Smoking the Gear Addicts

September 20th, 2012

My wife and I own but one car. When we moved from the Twin Cities, we sold the second car. I became a full on bicycle commuter. When I need to wear a suit, I take the bus. Sometimes the bus drivers give me guff about wearing a tie. I prefer to bike. The cost of maintaining a bike as a regular cycle commuter beats bussing or owning a car easily.

The psychic cost is another thing. There are a lot of things that wear on a bicycle commuter, and while I expected drivers to be the biggest issue, I have been surprised by my fellow cyclists. We are not, as a group, as realistic with our abilities as we should be.

There is on group in particular that I am not particularly charitable towards: middle aged gear addicts. I’m sure you’ve seen the type. They range from a bit heavy to very tubby, they’re wearing bike shorts, have clipless pedals, a super expensive bike, and they aren’t going very fast.

Look, I’m sympathetic to the idea of buying the gear so that getting your money’s worth is motivation to keep at it. Maybe they want to lose some weight, get in better cardio shape, whatever. That’s great. But maybe just the bike would have cost enough to motivate them? Either way, this subsection of the cycling community seems to take the fact that I’m in jeans and a t-shirt or maybe a button up shirt as proof I’m going to be slow. They don’t bother observing my actual biking, they just plop their buts in front of me at stop lights and then proceed to poke along. Now I have to pass some guy who anointed himself a speedster because he’s wearing tight pants.

I bike out of the downtown core. Traffic is often fairly heavy on the path I take. I’ll take the lane if I have to, but it’s not something I’m excited about. Yet cyclists who only catch up with me when I stop for lights seem to think that getting stopped at the light means you need to get passed. They go popping out right after the light changes. Fellow riders, the intersection is often a bad place to pass. The cars accelerate faster than you do, so you’ll be forced back into the bike lane almost immediately. What does that mean? It means you’ll be cutting off the cyclist you were just ineffectively trying to pass. But despite the fact that this happens on about two of every three rides home, never once has one of these guys, as he huffs to try to put on a bit of extra speed to get around me, considered that he’s working awfully hard just to get around a guy who was pulling away from him a block before.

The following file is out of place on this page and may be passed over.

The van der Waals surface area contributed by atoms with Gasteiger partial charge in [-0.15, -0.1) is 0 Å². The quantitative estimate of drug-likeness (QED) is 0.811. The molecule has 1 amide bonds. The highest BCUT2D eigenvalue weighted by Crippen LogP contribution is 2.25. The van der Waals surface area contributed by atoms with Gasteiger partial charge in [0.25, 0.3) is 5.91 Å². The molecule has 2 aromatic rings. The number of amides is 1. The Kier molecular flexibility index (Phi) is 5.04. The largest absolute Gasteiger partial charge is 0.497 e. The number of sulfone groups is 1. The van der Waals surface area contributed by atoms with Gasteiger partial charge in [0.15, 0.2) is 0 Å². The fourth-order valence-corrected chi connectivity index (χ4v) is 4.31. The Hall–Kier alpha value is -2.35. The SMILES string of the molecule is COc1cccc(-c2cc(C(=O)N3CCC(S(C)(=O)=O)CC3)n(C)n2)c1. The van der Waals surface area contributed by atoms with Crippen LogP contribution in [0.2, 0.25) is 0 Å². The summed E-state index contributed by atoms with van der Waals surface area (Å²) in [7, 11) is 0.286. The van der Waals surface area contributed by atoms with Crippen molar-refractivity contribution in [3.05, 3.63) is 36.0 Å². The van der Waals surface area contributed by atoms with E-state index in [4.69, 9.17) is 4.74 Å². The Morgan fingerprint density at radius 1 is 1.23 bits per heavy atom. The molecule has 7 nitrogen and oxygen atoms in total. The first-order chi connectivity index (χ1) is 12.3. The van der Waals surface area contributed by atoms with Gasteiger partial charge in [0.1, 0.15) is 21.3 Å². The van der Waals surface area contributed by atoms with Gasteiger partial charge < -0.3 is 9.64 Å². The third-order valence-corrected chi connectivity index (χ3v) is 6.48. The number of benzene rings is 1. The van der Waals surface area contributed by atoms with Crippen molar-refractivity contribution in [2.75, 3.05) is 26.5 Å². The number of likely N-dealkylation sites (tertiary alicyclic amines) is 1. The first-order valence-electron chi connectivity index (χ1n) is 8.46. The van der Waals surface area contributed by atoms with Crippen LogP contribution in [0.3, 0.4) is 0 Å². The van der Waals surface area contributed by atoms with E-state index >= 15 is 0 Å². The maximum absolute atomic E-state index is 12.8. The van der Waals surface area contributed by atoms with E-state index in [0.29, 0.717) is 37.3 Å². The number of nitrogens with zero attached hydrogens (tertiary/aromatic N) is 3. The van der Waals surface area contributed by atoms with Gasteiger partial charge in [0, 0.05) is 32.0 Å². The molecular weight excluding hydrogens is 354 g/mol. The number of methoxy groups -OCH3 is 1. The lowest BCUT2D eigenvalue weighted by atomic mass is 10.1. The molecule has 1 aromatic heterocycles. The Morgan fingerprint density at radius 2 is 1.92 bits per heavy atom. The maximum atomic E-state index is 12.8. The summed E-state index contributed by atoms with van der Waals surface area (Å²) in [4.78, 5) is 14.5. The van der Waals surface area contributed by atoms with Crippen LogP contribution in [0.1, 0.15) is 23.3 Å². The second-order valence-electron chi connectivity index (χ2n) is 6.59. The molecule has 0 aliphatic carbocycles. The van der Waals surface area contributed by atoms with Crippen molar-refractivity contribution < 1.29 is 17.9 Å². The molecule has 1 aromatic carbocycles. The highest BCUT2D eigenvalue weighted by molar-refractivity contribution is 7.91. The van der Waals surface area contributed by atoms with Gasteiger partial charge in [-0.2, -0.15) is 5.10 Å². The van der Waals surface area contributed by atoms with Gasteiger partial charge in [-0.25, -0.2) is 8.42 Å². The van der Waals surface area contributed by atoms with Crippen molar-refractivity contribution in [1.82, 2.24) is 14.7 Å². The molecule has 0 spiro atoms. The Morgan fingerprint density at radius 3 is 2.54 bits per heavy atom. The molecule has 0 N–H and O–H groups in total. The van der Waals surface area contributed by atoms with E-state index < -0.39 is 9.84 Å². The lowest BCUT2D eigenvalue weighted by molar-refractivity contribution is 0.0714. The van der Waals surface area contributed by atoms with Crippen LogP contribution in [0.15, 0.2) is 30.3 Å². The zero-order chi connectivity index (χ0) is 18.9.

When will these guys learn that blowing almost 3 grand on a swank carbon frame did not automatically catapult them into Cat 3 racing circles? The racers pass both of us, and good on them. Me? I’m just trying to get home as fast as possible without breaking any traffic laws. I’m tired of getting caught behind these chuckleheads, so I’m going to the gym. My goal is to make sure I smoke them in the first 10 feet and don’t have to worry that my inferior commuter acceleration gets me stuck behind any newly minted gear addicts and their total lack of staying power down the stretch.

It turns out that while car lanes continue through the intersection, at least one local judge thinks that the bike lanes don’t. Okay, so he’s a judge pro tem. Either way, the fact that the law’s interpretation can be mangled to this extent is absurd. What is the point of having bike lanes if some guy decides that they are not operative at the point in the road where they are most needed?


October 4th, 2007

Someone managed to take out the driver’s side mirror on my car. They didn’t get the whole mount, just the glass of the mirror itself. I was stupid enough to think that this would not cost much to repair. It turns out that replacing the glass means replacing the entire mount. So, it’s a four hundred dollar repair all of a sudden, for a small piece of glass.

Why does the car have to be designed so that replacing the glass of the mirror mean replacing the whole mount? Shouldn’t this just be something we pop into place? I could even see the spot where it would pop into place with two clips. I wondered if I could have just popped out a mirror at the junk yard and fitted it.

Upon getting home with my repaired car I decided to hop onto my bike and go to the grocery store. When I took the first turn I realized that a screw had come loose, and my baskets were floating half free. If the other one came loose it would drop onto my tire and I’d be walking it home. Total cost of repair? 16¢ And I could do it myself. Actually 9¢ because I already had a locking nut of the right size. In so many ways biking seems like a better option. I’m down to under 40 miles a week in my car. The rest is done on the bike.

Of course winter will come soon, and I’m not that hardcore yet.

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